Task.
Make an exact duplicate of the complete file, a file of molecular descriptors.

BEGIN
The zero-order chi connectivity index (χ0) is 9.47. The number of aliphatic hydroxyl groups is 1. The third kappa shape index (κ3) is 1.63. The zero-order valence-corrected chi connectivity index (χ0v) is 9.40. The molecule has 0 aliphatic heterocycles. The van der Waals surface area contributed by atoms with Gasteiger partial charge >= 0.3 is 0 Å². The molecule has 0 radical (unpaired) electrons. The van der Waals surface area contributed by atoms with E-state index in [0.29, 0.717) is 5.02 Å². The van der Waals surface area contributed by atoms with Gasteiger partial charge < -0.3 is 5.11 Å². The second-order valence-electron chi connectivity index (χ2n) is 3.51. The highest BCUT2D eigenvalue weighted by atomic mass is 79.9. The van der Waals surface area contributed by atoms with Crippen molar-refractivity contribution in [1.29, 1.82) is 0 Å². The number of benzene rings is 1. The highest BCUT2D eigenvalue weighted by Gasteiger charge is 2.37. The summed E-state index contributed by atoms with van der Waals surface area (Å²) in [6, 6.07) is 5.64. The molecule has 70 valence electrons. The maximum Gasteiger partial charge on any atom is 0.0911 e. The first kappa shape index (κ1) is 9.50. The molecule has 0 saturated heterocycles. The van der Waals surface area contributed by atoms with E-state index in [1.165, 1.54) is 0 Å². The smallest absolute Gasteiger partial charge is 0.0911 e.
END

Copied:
The zero-order chi connectivity index (χ0) is 9.47. The number of aliphatic hydroxyl groups is 1. The third kappa shape index (κ3) is 1.63. The zero-order valence-corrected chi connectivity index (χ0v) is 9.40. The molecule has 0 aliphatic heterocycles. The van der Waals surface area contributed by atoms with Gasteiger partial charge >= 0.3 is 0 Å². The molecule has 0 radical (unpaired) electrons. The van der Waals surface area contributed by atoms with E-state index in [0.29, 0.717) is 5.02 Å². The van der Waals surface area contributed by atoms with Gasteiger partial charge < -0.3 is 5.11 Å². The second-order valence-electron chi connectivity index (χ2n) is 3.51. The highest BCUT2D eigenvalue weighted by atomic mass is 79.9. The van der Waals surface area contributed by atoms with Crippen molar-refractivity contribution in [1.29, 1.82) is 0 Å². The number of benzene rings is 1. The highest BCUT2D eigenvalue weighted by Gasteiger charge is 2.37. The summed E-state index contributed by atoms with van der Waals surface area (Å²) in [6, 6.07) is 5.64. The molecule has 70 valence electrons. The maximum Gasteiger partial charge on any atom is 0.0911 e. The first kappa shape index (κ1) is 9.50. The molecule has 0 saturated heterocycles. The van der Waals surface area contributed by atoms with E-state index in [1.165, 1.54) is 0 Å². The smallest absolute Gasteiger partial charge is 0.0911 e.